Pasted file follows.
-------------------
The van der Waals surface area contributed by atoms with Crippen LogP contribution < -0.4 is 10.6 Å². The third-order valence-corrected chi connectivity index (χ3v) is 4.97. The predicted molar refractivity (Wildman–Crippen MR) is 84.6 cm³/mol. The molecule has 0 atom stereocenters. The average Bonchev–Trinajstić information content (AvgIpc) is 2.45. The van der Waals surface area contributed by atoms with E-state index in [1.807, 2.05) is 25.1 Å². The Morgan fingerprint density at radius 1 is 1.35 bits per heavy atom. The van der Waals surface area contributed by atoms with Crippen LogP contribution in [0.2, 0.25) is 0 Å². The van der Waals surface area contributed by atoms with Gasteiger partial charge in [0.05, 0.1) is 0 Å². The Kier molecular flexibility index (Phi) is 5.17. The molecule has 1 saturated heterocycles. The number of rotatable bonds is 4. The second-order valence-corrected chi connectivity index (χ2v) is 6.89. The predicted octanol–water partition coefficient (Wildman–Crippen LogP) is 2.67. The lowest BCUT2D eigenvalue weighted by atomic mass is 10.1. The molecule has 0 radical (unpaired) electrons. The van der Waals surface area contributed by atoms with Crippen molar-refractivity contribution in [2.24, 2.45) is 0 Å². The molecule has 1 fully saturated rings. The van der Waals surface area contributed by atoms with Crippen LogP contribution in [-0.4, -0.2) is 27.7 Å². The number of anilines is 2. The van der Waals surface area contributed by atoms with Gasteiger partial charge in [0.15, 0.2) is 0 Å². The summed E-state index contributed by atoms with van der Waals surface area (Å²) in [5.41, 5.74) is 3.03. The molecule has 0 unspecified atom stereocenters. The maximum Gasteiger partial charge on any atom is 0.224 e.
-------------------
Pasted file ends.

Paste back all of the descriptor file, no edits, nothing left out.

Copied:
The van der Waals surface area contributed by atoms with Crippen LogP contribution < -0.4 is 10.6 Å². The third-order valence-corrected chi connectivity index (χ3v) is 4.97. The predicted molar refractivity (Wildman–Crippen MR) is 84.6 cm³/mol. The molecule has 0 atom stereocenters. The average Bonchev–Trinajstić information content (AvgIpc) is 2.45. The van der Waals surface area contributed by atoms with E-state index in [1.807, 2.05) is 25.1 Å². The Morgan fingerprint density at radius 1 is 1.35 bits per heavy atom. The van der Waals surface area contributed by atoms with Crippen LogP contribution in [0.2, 0.25) is 0 Å². The van der Waals surface area contributed by atoms with Gasteiger partial charge in [0.05, 0.1) is 0 Å². The Kier molecular flexibility index (Phi) is 5.17. The molecule has 1 saturated heterocycles. The number of rotatable bonds is 4. The second-order valence-corrected chi connectivity index (χ2v) is 6.89. The predicted octanol–water partition coefficient (Wildman–Crippen LogP) is 2.67. The lowest BCUT2D eigenvalue weighted by atomic mass is 10.1. The molecule has 0 radical (unpaired) electrons. The van der Waals surface area contributed by atoms with Crippen molar-refractivity contribution in [2.24, 2.45) is 0 Å². The molecule has 1 fully saturated rings. The van der Waals surface area contributed by atoms with Crippen LogP contribution in [-0.4, -0.2) is 27.7 Å². The number of anilines is 2. The van der Waals surface area contributed by atoms with Gasteiger partial charge in [0.15, 0.2) is 0 Å². The summed E-state index contributed by atoms with van der Waals surface area (Å²) in [5.41, 5.74) is 3.03. The molecule has 0 unspecified atom stereocenters. The maximum Gasteiger partial charge on any atom is 0.224 e.